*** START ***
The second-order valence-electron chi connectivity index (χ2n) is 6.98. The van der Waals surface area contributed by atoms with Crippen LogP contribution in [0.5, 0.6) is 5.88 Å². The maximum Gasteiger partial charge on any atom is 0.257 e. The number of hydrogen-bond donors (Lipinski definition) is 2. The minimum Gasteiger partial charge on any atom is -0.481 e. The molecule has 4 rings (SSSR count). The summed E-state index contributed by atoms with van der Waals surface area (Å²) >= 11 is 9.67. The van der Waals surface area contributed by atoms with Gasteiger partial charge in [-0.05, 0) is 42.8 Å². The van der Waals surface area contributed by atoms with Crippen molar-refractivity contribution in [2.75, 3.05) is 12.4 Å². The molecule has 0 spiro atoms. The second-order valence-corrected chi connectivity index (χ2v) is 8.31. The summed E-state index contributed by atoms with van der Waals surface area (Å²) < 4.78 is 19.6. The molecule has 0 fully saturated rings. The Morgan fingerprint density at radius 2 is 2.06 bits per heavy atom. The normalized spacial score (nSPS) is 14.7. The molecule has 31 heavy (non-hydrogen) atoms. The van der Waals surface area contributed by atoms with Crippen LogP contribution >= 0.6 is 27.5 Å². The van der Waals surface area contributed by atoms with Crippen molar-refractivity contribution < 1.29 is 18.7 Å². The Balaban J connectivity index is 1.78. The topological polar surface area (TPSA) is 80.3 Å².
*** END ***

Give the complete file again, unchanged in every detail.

The second-order valence-electron chi connectivity index (χ2n) is 6.98. The van der Waals surface area contributed by atoms with Crippen LogP contribution in [0.5, 0.6) is 5.88 Å². The maximum Gasteiger partial charge on any atom is 0.257 e. The number of hydrogen-bond donors (Lipinski definition) is 2. The minimum Gasteiger partial charge on any atom is -0.481 e. The molecule has 4 rings (SSSR count). The summed E-state index contributed by atoms with van der Waals surface area (Å²) >= 11 is 9.67. The van der Waals surface area contributed by atoms with Gasteiger partial charge in [-0.05, 0) is 42.8 Å². The van der Waals surface area contributed by atoms with Crippen molar-refractivity contribution in [2.75, 3.05) is 12.4 Å². The molecule has 0 spiro atoms. The second-order valence-corrected chi connectivity index (χ2v) is 8.31. The summed E-state index contributed by atoms with van der Waals surface area (Å²) < 4.78 is 19.6. The molecule has 0 fully saturated rings. The Morgan fingerprint density at radius 2 is 2.06 bits per heavy atom. The normalized spacial score (nSPS) is 14.7. The molecule has 31 heavy (non-hydrogen) atoms. The van der Waals surface area contributed by atoms with Crippen LogP contribution >= 0.6 is 27.5 Å². The van der Waals surface area contributed by atoms with Crippen molar-refractivity contribution < 1.29 is 18.7 Å². The Balaban J connectivity index is 1.78. The topological polar surface area (TPSA) is 80.3 Å².